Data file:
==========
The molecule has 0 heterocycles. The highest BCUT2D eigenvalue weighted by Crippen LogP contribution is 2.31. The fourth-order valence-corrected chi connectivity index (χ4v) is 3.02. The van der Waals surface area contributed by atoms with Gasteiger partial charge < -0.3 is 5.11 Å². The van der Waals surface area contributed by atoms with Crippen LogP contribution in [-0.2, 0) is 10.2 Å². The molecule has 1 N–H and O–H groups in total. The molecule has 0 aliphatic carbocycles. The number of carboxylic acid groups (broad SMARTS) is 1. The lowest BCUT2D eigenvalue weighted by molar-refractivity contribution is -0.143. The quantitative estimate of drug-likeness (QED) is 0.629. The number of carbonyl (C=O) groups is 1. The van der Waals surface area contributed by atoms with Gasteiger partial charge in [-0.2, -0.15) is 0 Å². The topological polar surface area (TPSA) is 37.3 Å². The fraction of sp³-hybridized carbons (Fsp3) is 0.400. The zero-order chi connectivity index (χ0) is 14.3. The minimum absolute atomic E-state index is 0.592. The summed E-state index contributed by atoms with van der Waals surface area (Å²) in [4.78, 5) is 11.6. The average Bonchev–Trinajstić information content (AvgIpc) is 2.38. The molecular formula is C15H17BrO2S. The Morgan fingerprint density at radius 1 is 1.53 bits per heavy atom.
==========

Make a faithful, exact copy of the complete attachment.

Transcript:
The molecule has 0 heterocycles. The highest BCUT2D eigenvalue weighted by Crippen LogP contribution is 2.31. The fourth-order valence-corrected chi connectivity index (χ4v) is 3.02. The van der Waals surface area contributed by atoms with Gasteiger partial charge < -0.3 is 5.11 Å². The van der Waals surface area contributed by atoms with Crippen LogP contribution in [-0.2, 0) is 10.2 Å². The molecule has 1 N–H and O–H groups in total. The molecule has 0 aliphatic carbocycles. The number of carboxylic acid groups (broad SMARTS) is 1. The lowest BCUT2D eigenvalue weighted by molar-refractivity contribution is -0.143. The quantitative estimate of drug-likeness (QED) is 0.629. The number of carbonyl (C=O) groups is 1. The van der Waals surface area contributed by atoms with Gasteiger partial charge in [-0.2, -0.15) is 0 Å². The topological polar surface area (TPSA) is 37.3 Å². The fraction of sp³-hybridized carbons (Fsp3) is 0.400. The zero-order chi connectivity index (χ0) is 14.3. The minimum absolute atomic E-state index is 0.592. The summed E-state index contributed by atoms with van der Waals surface area (Å²) in [4.78, 5) is 11.6. The average Bonchev–Trinajstić information content (AvgIpc) is 2.38. The molecular formula is C15H17BrO2S. The Morgan fingerprint density at radius 1 is 1.53 bits per heavy atom.